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Hamilton Bulldogs unveil black and gold jerseys to honor city’s hockey history

The Hamilton Bulldogs have unveiled new jerseys for their second season in the OHL and they’re paying tribute to the city’s sports and hockey history by wearing black and gold. The 1920 Hamilton Tigers NHL team wore black and gold, and the CFL’s Tiger-Cats have used the scheme since inception.
The Hockey News

The Hockey News

The Hamilton Bulldogs have nearly completed their inaugural OHL campaign, but the team will truly look the part of a Hamilton-based sports franchise come 2016-17.

As part of a jersey redesign, the Bulldogs are going to a black and gold color scheme from the next campaign and will say goodbye to the current red, blue and white scheme that was brought over from the team’s AHL days as the affiliate of the Montreal Canadiens. The updated scheme isn’t simply an eye-catching new look, though. It ties into the city’s sports history, dating all the way back to the Hamilton Tigers, one of the original NHL clubs during that played its first games in 1920.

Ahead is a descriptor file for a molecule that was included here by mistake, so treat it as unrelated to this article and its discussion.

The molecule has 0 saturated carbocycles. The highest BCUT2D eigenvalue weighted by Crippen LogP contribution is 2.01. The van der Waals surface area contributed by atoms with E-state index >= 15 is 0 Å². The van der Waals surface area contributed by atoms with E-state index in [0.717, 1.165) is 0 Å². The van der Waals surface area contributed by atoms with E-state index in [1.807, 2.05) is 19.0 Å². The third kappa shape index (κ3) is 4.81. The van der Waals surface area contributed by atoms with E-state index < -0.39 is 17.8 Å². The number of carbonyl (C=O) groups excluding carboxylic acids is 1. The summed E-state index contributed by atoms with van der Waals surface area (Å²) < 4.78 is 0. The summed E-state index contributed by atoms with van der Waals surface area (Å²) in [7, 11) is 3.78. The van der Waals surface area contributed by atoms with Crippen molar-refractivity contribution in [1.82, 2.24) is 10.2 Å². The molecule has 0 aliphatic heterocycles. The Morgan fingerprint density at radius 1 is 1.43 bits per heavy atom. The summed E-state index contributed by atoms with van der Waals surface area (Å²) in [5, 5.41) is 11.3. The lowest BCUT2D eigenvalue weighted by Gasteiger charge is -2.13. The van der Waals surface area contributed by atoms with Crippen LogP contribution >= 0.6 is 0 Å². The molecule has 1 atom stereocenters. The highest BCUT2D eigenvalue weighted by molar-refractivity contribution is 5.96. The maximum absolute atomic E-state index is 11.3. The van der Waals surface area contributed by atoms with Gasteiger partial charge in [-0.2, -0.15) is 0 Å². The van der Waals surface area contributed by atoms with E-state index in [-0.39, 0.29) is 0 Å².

In a video that was paired with the jersey’s release, the Bulldogs debuted the jerseys and talked briefly about Hamilton’s sporting history and the meaning of black and gold:

“The Hamilton Bulldogs have been part of the fabric of the city for the past 20 years,” said Bulldogs Owner Michael Andlauer. “It’s only fitting that they adopt the colours synonymous with sports in Hamilton.”

The jerseys themselves may cause some to think of the current Pittsburgh Penguins alternate sweaters — they do look very similar — but there’s one specific touch that differentiates the two uniforms. On the sleeves of the Hamilton jersey, the Bulldogs will wear an arching patch bearing the city’s name that will seemingly be located just about the numbers on the sleeve. The Penguins’ alternate sweater makes use of no such patch.

And while it doesn’t seem to be a big difference, it appears as though the striping along the bottom of the jersey is ever-so-slightly different. The white bar along the lower edge of the Bulldogs’ jersey seems a touch thinner than that of the Penguins.

The black and gold also helps the club piggyback on the scheme used by the CFL’s Hamilton Tiger-Cats, who have used the scheme since the team’s inception. The jersey scheme was selected by fans through a competition.

“Born and raised in Hamilton, I understand the significance of black and gold colours,” said Bulldogs president Steve Staios. “I am honoured that our fans played a major role in our rebrand of the OHL Hamilton Bulldogs.”


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